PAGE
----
A few others might soften their pessimism by pointing out that the fiery collapse April 29 of a ramp on the MacArthur Maze, feeding Bay Bridge traffic eastward, proved that Bay Area commuters can make big changes and avert disaster.

I was among those who believed that commuters would not rise to the occasion. I was wrong. There was no massive gridlock problem, and people rode BART in record numbers. The Friday the Bay Bridge was shut down for 3 1/2 days on Labor Day weekend set another all-time ridership record, as people who didn’t want to get stuck on the wrong side of the bridge switched to public transit.

But in both cases, the seemingly miraculous disaster-averting transformation was quite small. All you had to do was drive to work on this Veteran’s Day observed and see what a small decrease in driving does to improve traffic. When 10 or 20 percent of commuters decide not to drive, it can make a huge difference in congestion.

For one thing, freer-flowing traffic means many more vehicles get through much faster. That little bit of traffic that tips the scales in favor of stop-and-go reduces the capacity of a freeway network by many more times that marginal number of vehilces represents.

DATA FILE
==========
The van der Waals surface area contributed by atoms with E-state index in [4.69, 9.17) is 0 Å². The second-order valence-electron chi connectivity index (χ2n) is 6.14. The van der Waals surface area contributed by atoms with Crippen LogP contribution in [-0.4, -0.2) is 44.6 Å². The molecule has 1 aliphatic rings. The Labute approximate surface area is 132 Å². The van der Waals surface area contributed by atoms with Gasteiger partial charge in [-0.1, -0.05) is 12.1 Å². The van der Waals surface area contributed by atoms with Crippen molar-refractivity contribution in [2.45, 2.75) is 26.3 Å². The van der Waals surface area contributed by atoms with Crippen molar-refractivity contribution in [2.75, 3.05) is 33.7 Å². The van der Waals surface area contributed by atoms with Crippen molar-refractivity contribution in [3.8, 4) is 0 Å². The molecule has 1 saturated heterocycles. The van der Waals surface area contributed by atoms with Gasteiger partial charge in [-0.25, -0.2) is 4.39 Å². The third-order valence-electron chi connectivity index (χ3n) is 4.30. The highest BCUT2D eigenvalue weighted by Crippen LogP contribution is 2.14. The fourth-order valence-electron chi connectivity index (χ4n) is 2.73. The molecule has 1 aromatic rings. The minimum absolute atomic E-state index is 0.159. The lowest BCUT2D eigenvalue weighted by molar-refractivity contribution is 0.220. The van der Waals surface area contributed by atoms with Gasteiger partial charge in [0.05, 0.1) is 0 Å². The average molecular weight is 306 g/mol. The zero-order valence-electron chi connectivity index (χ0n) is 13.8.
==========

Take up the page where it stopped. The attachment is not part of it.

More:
So when we had a ramp down, and even the Bay Bridge closed, we only needed a little relief to avert disaster. Making everyone stay home or use public transit is another matter.

Many of our transit systems, especially the big ones, are already hard-pressed to handle the ridership that they already have. Moving just solo drivers — who represent 70 percent of Bay Area commuters — to transit would mean increasing ridership by a factor of seven. We simply don’t have six more BART systems, six more Munis or AC Transits.

To many people, this is just an academic, or even whimsical discussion. People are going to drive their cars and that’s just the way it is. You can nibble around the edges, but there is neither the need for or  the possibility of taking all those cars off the road.

But there are two things going on right now that I belive militate for considering Mrs. Prichard’s challenge: What do we do with all of these commuters if they give up driving?